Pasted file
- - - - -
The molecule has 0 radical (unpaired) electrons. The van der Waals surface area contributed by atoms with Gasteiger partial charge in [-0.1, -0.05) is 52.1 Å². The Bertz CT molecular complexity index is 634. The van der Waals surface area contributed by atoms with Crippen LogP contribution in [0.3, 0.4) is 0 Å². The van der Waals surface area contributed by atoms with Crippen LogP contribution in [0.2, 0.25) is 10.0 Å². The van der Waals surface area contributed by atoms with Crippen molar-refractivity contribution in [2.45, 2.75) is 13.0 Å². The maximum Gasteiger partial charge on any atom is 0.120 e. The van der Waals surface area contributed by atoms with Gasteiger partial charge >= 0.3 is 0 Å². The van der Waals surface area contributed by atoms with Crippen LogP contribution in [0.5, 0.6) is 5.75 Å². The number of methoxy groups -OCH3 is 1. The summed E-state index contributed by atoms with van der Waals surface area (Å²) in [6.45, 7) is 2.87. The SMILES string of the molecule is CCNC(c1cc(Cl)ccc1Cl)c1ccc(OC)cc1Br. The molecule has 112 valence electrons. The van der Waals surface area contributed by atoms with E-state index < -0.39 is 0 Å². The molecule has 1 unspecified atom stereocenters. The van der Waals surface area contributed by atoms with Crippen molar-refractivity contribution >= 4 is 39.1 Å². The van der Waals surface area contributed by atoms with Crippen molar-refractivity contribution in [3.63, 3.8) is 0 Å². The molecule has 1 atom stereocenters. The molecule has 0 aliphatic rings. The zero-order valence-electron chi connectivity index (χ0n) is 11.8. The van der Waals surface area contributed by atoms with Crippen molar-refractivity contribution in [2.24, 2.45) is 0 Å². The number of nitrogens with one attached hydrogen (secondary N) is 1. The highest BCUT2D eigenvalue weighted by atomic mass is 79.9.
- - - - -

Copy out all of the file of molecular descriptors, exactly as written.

The molecule has 0 radical (unpaired) electrons. The van der Waals surface area contributed by atoms with Gasteiger partial charge in [-0.1, -0.05) is 52.1 Å². The Bertz CT molecular complexity index is 634. The van der Waals surface area contributed by atoms with Crippen LogP contribution in [0.3, 0.4) is 0 Å². The van der Waals surface area contributed by atoms with Crippen LogP contribution in [0.2, 0.25) is 10.0 Å². The van der Waals surface area contributed by atoms with Crippen molar-refractivity contribution in [2.45, 2.75) is 13.0 Å². The maximum Gasteiger partial charge on any atom is 0.120 e. The van der Waals surface area contributed by atoms with Gasteiger partial charge >= 0.3 is 0 Å². The van der Waals surface area contributed by atoms with Crippen LogP contribution in [0.5, 0.6) is 5.75 Å². The number of methoxy groups -OCH3 is 1. The summed E-state index contributed by atoms with van der Waals surface area (Å²) in [6.45, 7) is 2.87. The SMILES string of the molecule is CCNC(c1cc(Cl)ccc1Cl)c1ccc(OC)cc1Br. The molecule has 112 valence electrons. The van der Waals surface area contributed by atoms with E-state index < -0.39 is 0 Å². The molecule has 1 unspecified atom stereocenters. The van der Waals surface area contributed by atoms with Crippen molar-refractivity contribution >= 4 is 39.1 Å². The van der Waals surface area contributed by atoms with Crippen molar-refractivity contribution in [3.63, 3.8) is 0 Å². The molecule has 1 atom stereocenters. The molecule has 0 aliphatic rings. The zero-order valence-electron chi connectivity index (χ0n) is 11.8. The van der Waals surface area contributed by atoms with Crippen molar-refractivity contribution in [2.24, 2.45) is 0 Å². The number of nitrogens with one attached hydrogen (secondary N) is 1. The highest BCUT2D eigenvalue weighted by atomic mass is 79.9.